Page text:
Friday, August 31, 2012

The Contemptuous Catalyst

I have long marveled at how technology through the recent decades has improved the way that people of the world communicate with each other. On a personal level, and I'm sure most people would have observed the same, I have experienced how accessible it is to drop a hi, hello, or a well-meant gesture to a friend as if we were just across-the-street neighbors.

*Image from
*Image from

Along with the benefits of better accessibility to people's activities, ideas, and opinions 24/7, with the Internet as the medium, is the chance that we would be tempted to draw conclusions or speculations as to how people perceive us or how we think we are perceived by them and as to how we perceive others or how they think we perceive them. 

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*Image from

The limited personal interaction (through virtual symbols, memes, words, messages, videos, pictures and sounds) when we involve technology as the  instrument promoting/corroding our relationships with others, while indeed enhances our capabilities to do so, ironically also represents a permanent virtual persona that too often seems to just linger when people turn on their computers and go online. And in this line of thinking, I had to say this to myself: So...familiarity does breed contempt...or is it indifference?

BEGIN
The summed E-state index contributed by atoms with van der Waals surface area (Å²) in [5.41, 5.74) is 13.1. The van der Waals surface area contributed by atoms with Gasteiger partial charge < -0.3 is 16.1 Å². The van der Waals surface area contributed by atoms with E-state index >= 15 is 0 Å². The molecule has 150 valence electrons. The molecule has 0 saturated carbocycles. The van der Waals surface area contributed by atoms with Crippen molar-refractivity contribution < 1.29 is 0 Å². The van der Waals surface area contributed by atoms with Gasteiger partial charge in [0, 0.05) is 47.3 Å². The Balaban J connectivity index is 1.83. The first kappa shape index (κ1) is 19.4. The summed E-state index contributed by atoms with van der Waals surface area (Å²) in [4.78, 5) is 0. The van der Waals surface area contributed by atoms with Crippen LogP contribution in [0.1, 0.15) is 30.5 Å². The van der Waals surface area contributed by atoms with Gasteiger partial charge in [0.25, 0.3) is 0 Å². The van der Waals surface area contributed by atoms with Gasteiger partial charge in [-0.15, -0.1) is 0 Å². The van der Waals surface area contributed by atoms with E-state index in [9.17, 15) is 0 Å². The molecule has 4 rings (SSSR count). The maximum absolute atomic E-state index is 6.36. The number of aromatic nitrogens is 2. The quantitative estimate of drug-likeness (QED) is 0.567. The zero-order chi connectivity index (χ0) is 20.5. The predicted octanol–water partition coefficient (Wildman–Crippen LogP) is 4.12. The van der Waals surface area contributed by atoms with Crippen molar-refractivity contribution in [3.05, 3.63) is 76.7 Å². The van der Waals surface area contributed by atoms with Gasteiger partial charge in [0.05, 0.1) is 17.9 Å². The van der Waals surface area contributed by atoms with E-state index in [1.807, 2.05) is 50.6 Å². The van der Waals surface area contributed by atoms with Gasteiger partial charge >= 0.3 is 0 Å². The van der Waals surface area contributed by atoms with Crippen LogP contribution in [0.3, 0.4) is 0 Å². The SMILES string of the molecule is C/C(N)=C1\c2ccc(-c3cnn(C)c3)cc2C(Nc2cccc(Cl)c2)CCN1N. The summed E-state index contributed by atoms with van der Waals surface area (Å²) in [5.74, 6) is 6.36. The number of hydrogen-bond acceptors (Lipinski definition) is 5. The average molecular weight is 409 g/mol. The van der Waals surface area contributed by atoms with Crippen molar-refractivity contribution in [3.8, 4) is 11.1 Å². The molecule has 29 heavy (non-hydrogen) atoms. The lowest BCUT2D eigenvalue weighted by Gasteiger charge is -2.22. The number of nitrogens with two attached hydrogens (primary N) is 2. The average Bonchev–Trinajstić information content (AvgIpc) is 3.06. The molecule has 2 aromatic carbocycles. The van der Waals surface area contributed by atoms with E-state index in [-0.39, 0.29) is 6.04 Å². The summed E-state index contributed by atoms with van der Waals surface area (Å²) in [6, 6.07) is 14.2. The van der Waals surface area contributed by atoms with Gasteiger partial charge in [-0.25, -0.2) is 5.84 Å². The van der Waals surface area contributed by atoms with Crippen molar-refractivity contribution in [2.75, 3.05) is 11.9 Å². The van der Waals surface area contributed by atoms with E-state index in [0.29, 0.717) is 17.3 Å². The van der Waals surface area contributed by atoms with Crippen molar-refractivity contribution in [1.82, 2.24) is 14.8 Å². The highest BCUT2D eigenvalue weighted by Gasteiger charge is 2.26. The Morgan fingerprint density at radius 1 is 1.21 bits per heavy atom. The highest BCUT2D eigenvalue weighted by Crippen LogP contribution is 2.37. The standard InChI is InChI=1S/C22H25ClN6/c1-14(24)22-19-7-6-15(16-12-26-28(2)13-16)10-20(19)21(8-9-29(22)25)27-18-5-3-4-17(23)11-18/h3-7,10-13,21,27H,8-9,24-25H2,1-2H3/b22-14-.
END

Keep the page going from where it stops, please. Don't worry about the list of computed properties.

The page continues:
I simply had to share these extremely interesting articles on the subject: Familiarity Breeds Contempt, penned by some author (I can't seem to find the name):

Ultimately, if we (the Netizens) have online personas that have access to virtual locations most people have as well, do we feel a bit more one with the world or do we feel even more isolated? Do we feel contempt for people who we know in the flesh/IRL (in real life..., yes this is an Internet acronym), but who we are also getting too familiar with or are treating us quite indifferently in a stranger-ridden Interweb?

But...who really cares anyway, right?

There are always strangers in Youtube anyone can laugh WITH or...okay, laugh AT.

All compositions, statements and opinions of the author are copyright © Earl T. Malvar 2009-2012. All rights reserved. There is no honor, respect, admiration, intellectual and academic dignity garnered through plagiarism.

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